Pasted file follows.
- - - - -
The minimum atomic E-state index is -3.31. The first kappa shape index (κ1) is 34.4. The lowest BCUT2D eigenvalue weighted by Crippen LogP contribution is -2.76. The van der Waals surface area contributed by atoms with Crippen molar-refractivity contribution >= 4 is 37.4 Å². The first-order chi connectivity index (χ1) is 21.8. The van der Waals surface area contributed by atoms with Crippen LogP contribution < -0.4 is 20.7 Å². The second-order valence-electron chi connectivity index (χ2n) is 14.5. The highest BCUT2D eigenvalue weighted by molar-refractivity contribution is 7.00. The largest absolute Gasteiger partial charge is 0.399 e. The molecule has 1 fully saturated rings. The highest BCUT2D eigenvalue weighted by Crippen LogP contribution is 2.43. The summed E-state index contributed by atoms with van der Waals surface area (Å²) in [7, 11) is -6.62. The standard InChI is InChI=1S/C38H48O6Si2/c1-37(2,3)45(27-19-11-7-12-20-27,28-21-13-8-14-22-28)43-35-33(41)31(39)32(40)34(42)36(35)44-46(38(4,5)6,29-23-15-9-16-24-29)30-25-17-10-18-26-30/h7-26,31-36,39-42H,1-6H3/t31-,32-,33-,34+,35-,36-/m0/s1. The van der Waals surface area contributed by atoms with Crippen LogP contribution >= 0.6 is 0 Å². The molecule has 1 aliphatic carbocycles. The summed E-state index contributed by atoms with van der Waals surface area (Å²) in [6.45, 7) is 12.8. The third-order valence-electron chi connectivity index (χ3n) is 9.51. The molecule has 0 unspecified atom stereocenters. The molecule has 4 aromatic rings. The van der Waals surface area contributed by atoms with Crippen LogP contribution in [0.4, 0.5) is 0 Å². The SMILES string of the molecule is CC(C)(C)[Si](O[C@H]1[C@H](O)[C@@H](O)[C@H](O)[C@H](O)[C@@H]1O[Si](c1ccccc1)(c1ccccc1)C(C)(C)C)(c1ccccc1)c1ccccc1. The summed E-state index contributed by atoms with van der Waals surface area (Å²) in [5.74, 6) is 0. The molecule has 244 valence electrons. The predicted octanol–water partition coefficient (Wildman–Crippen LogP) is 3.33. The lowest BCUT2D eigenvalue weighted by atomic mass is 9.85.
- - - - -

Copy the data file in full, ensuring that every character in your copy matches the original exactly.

The minimum atomic E-state index is -3.31. The first kappa shape index (κ1) is 34.4. The lowest BCUT2D eigenvalue weighted by Crippen LogP contribution is -2.76. The van der Waals surface area contributed by atoms with Crippen molar-refractivity contribution >= 4 is 37.4 Å². The first-order chi connectivity index (χ1) is 21.8. The van der Waals surface area contributed by atoms with Crippen LogP contribution < -0.4 is 20.7 Å². The second-order valence-electron chi connectivity index (χ2n) is 14.5. The highest BCUT2D eigenvalue weighted by molar-refractivity contribution is 7.00. The largest absolute Gasteiger partial charge is 0.399 e. The molecule has 1 fully saturated rings. The highest BCUT2D eigenvalue weighted by Crippen LogP contribution is 2.43. The summed E-state index contributed by atoms with van der Waals surface area (Å²) in [7, 11) is -6.62. The standard InChI is InChI=1S/C38H48O6Si2/c1-37(2,3)45(27-19-11-7-12-20-27,28-21-13-8-14-22-28)43-35-33(41)31(39)32(40)34(42)36(35)44-46(38(4,5)6,29-23-15-9-16-24-29)30-25-17-10-18-26-30/h7-26,31-36,39-42H,1-6H3/t31-,32-,33-,34+,35-,36-/m0/s1. The van der Waals surface area contributed by atoms with Crippen LogP contribution >= 0.6 is 0 Å². The molecule has 1 aliphatic carbocycles. The summed E-state index contributed by atoms with van der Waals surface area (Å²) in [6.45, 7) is 12.8. The third-order valence-electron chi connectivity index (χ3n) is 9.51. The molecule has 0 unspecified atom stereocenters. The molecule has 4 aromatic rings. The van der Waals surface area contributed by atoms with Crippen LogP contribution in [0.4, 0.5) is 0 Å². The SMILES string of the molecule is CC(C)(C)[Si](O[C@H]1[C@H](O)[C@@H](O)[C@H](O)[C@H](O)[C@@H]1O[Si](c1ccccc1)(c1ccccc1)C(C)(C)C)(c1ccccc1)c1ccccc1. The summed E-state index contributed by atoms with van der Waals surface area (Å²) in [5.74, 6) is 0. The molecule has 244 valence electrons. The predicted octanol–water partition coefficient (Wildman–Crippen LogP) is 3.33. The lowest BCUT2D eigenvalue weighted by atomic mass is 9.85.